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Waves and Vibrations Activities. Dale Ingram Education and Outreach Coordinator LIGO Hanford Observatory, Tri-Cities, WA email@example.com 509-372-8248. LIGO: Laser Interferometer Gravitational-wave Observatory.
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Waves and Vibrations Activities • Dale Ingram • Education and Outreach Coordinator • LIGO Hanford Observatory, Tri-Cities, WA • firstname.lastname@example.org • 509-372-8248 LIGO-G1200080-v1
LIGO: Laser Interferometer Gravitational-wave Observatory • LIGO seeks to make direct detections of gravitational waves from astrophysical sources using detectors in WA and LA. • In K-12 outreach, LIGO leverages the excitement of its astrophysics mission to engage students and teachers in inquiry-driven science experiences.
Backdrop . . . • Wave behavior cuts a wide swath through the breadth of LIGO’s research. • WA State Science Standards hold students and teachers accountable for learning outcomes related to waves. • Many southeast WA teachers have told LIGO Hanford that they lack a good personal understanding of waves and they lack good support for waves instruction from curricular materials.
LIGO Middle School Wave Unit -- Find a Copy at www.ligo-wa.caltech.edu/~dale.ingram/wave_unit/ • A 36-page detailed teacher’s guide that contains student handouts. • Support for two sets of station-based wave activities. The first group of activities addresses wave behavior in general. The second set addresses sound specifically. • The big idea: The unit gives kids a chance to explore a number of wave experiments and phenomena as part of a single unit. The activities mix low-tech and high-tech setups. The common thread of wave properties – wavelength, period, wave speed, frequency, amplitude – ties all of the setups together, with contributions from guided instruction and video support (Bill Nye). • The unit is designed to mesh with a field trip to LIGO Hanford Observatory if participating teachers are located nearby.
The Activities . . . General Wave Behavior . . . Waves on a Rope (the lowest of low-tech)
Slinky; Transverse Waves Teachers should look for the long skinny flexible spring shown in the photo below. These are great for transverse waves.
Slinky, Compression Waves Conventional Slinkies are good for demonstrating longitudinal waves as well as transverse.
Waves in a 10’ rain gutter Food coloring makes the water easier to see. Make a plunger that can produce waves without pushing forward on the water. Then drop a few corks in the water to show that the water doesn’t move forward along with the wave. This setup is good for wave speed also. Change the depth of the water and measure the change in wave speed.
Waves on Pencils You can see from the photos how we made these cheap knock-offs of more expensive wave machines that you can find in catalogues. The easiest way to make these is to use two parallel strips of masking tape to secure the pencils. We wanted something more durable, so we drilled a pair of tiny holes in each pencil and wove fishing line through the holes to make the run of pencils. Note that the pencils are oriented in opposite directions along the line to balance their weight. Push the pencil at the end down on one side and release to send the twisting wave through the apparatus. Good for illustrating reflection. Good for illustrating that waves through matter are obtained by the coupling of a number of individual oscillators. The photos don’t do justice to the quality of action that’s available on these units.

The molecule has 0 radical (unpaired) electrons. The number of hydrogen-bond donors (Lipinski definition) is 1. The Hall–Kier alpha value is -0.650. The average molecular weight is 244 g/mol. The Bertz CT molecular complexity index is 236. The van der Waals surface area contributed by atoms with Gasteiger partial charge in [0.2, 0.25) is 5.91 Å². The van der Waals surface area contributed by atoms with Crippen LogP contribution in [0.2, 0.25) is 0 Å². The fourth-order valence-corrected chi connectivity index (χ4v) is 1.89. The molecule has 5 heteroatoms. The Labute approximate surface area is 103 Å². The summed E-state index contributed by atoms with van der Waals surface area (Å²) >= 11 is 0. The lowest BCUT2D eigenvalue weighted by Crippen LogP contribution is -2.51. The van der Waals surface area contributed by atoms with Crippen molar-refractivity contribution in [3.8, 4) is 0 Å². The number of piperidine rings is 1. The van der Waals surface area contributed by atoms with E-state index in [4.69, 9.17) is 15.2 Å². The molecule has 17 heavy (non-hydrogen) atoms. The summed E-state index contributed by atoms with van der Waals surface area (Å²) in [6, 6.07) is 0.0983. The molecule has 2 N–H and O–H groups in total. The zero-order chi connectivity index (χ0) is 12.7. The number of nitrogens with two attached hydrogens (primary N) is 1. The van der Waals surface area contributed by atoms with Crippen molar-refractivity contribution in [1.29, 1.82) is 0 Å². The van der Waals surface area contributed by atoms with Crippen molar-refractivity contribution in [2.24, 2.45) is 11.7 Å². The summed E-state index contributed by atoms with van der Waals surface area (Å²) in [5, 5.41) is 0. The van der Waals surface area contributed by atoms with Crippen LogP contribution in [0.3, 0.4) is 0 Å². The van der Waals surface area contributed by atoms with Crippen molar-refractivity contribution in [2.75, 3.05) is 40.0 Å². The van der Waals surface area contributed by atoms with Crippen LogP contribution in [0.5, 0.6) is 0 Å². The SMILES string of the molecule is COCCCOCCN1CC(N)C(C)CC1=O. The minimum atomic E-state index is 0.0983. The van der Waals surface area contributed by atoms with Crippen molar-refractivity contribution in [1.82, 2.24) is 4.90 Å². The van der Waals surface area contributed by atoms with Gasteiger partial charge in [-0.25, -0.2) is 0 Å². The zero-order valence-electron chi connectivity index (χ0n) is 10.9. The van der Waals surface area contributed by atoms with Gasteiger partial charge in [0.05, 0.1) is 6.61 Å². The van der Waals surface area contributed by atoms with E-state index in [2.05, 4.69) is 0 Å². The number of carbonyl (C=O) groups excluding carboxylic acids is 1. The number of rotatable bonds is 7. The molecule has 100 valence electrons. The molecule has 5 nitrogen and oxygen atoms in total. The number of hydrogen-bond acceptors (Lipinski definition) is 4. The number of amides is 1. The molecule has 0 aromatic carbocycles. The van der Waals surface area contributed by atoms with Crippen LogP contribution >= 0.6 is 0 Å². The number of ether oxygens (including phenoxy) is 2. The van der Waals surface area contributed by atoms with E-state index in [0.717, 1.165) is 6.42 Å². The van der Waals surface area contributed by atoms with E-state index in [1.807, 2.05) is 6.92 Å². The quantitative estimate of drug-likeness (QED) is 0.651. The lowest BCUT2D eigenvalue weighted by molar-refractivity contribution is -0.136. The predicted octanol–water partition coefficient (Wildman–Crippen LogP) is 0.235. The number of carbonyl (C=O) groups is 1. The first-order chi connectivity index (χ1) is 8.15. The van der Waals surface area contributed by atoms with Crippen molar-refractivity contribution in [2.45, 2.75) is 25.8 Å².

Ripple Tank A top-down view. These are standard issue in high school physics labs. A bit spendy, depending on the vendor that you use. The wave maker motor is on the right side of the tank. The red wire runs to it. The black box at the bottom with the white labels is an additional controller that we made to slow down the motor to make it easier to see the waves on the white surface below.
(PHET) Wave Behavior Applet http://phet.colorado.edu/en/simulation/wave-interference
PHET Applets The PHET applets are among the best on the Web for physics concepts, we think. We use these applets to reinforce concepts and behavior that the students will observe in their hands-on experiences. Once students tinker with the ripple tank, for instance, the PHET wave applet becomes something more than just an animation.
Sound Activities What follows are some of the activities in the sound wave portion of LIGO’s wave instructional unit – “phase two” of the unit, during which students reinforce their understandings of wave properties in the specific context of sound.
Vibrations from a Ruler Simple, but its familiar and it reinforces the notion that sound waves originate from something that’s vibrating.
Tin Can Telephones I’ve had bad luck with string phones. After years of R&D, I found that magnet wire works better than string and is a bit more durable. Drill the tiniest diameter hole in the bottoms of the cans. Run the magnet wire through from the outside in, and solder the wire inside the can. Like string, it can/will break if the kids aren’t careful. The sound quality we’ve obtained is about as good as the Taco Bell drive-through.
Falling Dominoes Simulate the Collisions of Air Molecules I’m not crazy about this one because of the absence of oscillations, but our teacher partner likes it because it communicates the idea of the wave passing through the medium – the medium doesn’t move along with the wave.
Tuning Forks Indispensable tools for illustrating the connections between vibrations and sound waves. Also very helpful for developing the concept of frequency.
PHET Applet on Sound http://phet.colorado.edu/en/simulation/sound LIGO-G1200080-v1
Laser Light on a Vibrating Balloon See next slide for comments. LIGO-G1200080-v1